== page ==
Wednesday, April 22, 2009

Timestorm 2009-2099 #1

Remember the Marvel: 2099 universe? Maybe I should preface that by asking if you were following the industry in the early 1990s, when the line was launched, expanded, downsized and then discontinued within only a few short years. If you were, chances are good you can’t help but remember. Well, if you hadn’t noticed, the present year also ends in a nine, and since Marvel missed the boat last decade, now’s as good a time as any to return to those forgotten characters and see what they’ve been up to since the last time we saw them.

In Timestorm 2009-2099, Brian Reed shares the story of the modern Spider-Man and Wolverine’s journey through time, where they’ll undoubtedly run into descendants, old enemies and futuristic versions of themselves. Reed gets the time frame and many of the most basic nuances of the old 2099 line correct, but never manages to deliver on most of the universe’s darker overtones. At their core, these books were a warning against the downfalls of trusting a super corporation and the consequences of ignoring the environment. Were those deeper connotations accompanied by a bright neon cityscape and a very slightly altered dialect? Sure, but that was never the line’s focus. Captain Planet-like as they might seem in retrospect, at least that direction gave the books a certain personality and shared vision that united them.

It’s not that I have a big problem with the writer’s decision to investigate the shallower aspects of life in the future. Surely that kind of focus could be every bit as intriguing as the time we’ve already spent digging at the roots of this society. It’s more his lack of ingenuity, elaboration and originality that’s turned me off to this story. Everything’s taken at face value: touched on the surface and then written off as fact without any further time dedicated to explanation. Why not give a bit of background to the history of the Mad Max style “Ultimate Combat Arena” when the story arrives there? How about the nondescript laser pistol that somehow teleported Spidey into the land of tomorrow? I’ve found that much of the appeal of future-focused storytelling is in the details, but those seem to be the last thing this writer has an interest in exposing.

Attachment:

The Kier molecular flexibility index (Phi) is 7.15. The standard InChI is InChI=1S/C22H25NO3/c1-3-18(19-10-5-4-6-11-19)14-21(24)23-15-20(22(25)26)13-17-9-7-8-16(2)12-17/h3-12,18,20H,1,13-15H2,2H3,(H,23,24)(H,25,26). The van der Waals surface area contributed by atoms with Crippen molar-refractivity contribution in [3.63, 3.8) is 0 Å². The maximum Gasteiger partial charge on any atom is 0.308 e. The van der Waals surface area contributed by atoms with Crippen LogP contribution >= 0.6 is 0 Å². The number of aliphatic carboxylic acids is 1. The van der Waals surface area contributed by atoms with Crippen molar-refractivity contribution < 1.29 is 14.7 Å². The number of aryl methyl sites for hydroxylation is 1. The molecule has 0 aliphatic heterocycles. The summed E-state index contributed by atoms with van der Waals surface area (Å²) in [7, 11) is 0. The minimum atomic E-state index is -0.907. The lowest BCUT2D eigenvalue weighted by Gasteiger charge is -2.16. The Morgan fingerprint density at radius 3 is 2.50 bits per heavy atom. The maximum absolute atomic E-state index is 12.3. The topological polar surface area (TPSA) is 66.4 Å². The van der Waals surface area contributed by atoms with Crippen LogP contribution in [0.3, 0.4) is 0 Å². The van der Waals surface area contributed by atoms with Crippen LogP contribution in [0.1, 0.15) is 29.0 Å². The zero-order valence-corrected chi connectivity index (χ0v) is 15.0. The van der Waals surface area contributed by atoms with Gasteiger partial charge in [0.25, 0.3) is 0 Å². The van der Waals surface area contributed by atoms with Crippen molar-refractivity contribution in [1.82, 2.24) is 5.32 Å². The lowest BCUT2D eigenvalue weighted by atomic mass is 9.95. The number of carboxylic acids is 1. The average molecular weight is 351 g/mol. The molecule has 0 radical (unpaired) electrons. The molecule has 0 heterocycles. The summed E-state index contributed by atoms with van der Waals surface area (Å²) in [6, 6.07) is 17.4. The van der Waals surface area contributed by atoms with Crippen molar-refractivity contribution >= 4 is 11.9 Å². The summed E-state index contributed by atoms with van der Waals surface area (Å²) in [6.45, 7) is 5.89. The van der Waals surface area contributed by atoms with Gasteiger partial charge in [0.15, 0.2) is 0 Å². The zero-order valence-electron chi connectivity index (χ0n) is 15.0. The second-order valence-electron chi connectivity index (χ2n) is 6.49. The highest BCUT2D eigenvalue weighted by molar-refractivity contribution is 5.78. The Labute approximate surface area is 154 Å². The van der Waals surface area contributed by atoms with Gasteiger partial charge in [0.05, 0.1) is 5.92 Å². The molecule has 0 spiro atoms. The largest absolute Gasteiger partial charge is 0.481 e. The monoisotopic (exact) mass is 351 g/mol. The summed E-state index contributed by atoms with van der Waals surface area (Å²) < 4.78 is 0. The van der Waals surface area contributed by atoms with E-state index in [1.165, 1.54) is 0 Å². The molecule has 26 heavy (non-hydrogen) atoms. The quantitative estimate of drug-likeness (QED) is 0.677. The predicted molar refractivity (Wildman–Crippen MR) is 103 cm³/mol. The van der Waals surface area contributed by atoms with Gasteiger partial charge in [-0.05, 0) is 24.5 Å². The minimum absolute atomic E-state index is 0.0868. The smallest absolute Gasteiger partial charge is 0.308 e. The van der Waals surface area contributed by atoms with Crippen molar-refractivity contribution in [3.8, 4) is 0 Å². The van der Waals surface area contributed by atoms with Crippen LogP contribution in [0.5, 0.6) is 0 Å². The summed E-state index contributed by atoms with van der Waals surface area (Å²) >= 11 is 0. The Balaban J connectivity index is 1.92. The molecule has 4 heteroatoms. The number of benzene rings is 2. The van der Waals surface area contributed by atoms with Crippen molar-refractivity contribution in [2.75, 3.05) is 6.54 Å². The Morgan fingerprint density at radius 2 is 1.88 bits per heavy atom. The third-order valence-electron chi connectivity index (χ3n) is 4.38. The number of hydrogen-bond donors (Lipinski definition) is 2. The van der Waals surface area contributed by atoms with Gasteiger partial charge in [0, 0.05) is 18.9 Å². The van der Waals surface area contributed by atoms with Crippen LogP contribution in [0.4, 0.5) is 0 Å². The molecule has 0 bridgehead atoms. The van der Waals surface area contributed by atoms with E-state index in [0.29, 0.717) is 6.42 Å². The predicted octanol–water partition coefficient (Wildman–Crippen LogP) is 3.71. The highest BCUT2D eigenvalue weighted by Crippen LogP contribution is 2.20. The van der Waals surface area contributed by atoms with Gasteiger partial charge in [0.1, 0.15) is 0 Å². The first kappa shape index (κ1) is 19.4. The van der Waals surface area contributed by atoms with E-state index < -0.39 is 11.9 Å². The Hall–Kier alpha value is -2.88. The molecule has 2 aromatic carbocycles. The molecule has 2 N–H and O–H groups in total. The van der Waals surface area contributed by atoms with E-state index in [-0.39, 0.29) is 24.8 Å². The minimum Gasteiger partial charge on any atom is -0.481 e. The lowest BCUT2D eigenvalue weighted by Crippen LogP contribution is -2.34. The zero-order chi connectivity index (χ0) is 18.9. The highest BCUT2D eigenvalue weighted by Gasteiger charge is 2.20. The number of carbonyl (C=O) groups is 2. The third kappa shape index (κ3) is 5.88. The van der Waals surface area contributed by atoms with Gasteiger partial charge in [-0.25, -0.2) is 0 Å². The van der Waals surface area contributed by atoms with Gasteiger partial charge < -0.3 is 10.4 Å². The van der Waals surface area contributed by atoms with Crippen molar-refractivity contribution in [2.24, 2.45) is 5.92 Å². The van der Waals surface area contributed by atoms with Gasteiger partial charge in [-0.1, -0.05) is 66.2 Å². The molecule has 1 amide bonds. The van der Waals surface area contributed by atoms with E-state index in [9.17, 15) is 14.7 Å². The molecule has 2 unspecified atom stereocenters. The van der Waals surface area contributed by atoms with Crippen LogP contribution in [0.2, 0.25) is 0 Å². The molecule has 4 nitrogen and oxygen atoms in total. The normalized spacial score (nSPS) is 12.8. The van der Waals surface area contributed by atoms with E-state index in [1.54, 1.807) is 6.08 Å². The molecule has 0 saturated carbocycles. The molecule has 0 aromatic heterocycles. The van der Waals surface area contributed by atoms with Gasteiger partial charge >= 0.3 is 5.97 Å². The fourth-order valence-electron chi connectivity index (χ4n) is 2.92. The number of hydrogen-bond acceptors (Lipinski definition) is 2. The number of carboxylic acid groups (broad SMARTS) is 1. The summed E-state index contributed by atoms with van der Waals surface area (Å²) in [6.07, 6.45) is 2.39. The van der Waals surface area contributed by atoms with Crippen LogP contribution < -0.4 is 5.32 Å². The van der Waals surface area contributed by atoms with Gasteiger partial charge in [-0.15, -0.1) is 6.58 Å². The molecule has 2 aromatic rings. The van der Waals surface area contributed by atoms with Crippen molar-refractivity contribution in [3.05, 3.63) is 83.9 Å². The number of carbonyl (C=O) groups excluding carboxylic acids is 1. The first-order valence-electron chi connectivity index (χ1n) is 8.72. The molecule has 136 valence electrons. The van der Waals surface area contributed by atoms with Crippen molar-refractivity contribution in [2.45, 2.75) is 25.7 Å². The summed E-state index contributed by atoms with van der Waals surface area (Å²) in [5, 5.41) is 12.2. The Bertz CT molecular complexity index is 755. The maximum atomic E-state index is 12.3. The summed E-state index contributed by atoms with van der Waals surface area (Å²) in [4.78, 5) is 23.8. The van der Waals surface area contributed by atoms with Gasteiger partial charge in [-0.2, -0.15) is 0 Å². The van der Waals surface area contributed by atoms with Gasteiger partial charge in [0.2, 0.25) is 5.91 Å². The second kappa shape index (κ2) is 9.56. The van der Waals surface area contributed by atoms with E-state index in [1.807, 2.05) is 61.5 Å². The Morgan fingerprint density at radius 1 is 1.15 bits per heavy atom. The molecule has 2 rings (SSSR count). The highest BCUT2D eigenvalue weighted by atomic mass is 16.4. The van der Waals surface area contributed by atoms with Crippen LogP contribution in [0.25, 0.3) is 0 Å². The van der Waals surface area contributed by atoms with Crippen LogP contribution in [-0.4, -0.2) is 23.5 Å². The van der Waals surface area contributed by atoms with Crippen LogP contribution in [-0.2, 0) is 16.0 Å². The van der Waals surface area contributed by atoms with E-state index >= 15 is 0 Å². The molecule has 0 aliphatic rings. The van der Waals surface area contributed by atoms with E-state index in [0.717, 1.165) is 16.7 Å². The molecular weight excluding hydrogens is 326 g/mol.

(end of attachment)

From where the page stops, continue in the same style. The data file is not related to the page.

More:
Artist Eric Battle matches that reluctance every step of the way. Reed presents Spider-Man and Logan as simple cardboard cutouts, spraying recognizable phrases just to make sure we recognize them, and Battle visualizes them just as generically. Every male character in this universe is thick and ripped, including the traditionally slender Peter Parker, while all the ladies could share a single dress size. Battle recognizes the potential of the brightly glowing city skylines on the few chances he’s given to do so, but they aren’t nearly as imposing and impressive as they were when I first saw them fifteen years ago.

This is all around mediocre. It matches dull, riskless storytelling with generic, unappealing artwork. Brian Reed somehow manages to miss out on the appeal of both the modern Marvel Universe and its 2099 counterpart in this crossover, and Eric Battle doesn’t exactly make things any easier on us. This isn’t horrible, but it is terribly carefree. I’d welcome a proper return to the better parts of the 2099, but this isn’t the kind of homecoming it deserves. Flip through it. It isn’t bad enough to recommend a skip, but it also isn’t good enough to merit a closer look.

On a scale of 1 to 10, where 1 is poor and 10 is amazing...
Overall Score: 2.5

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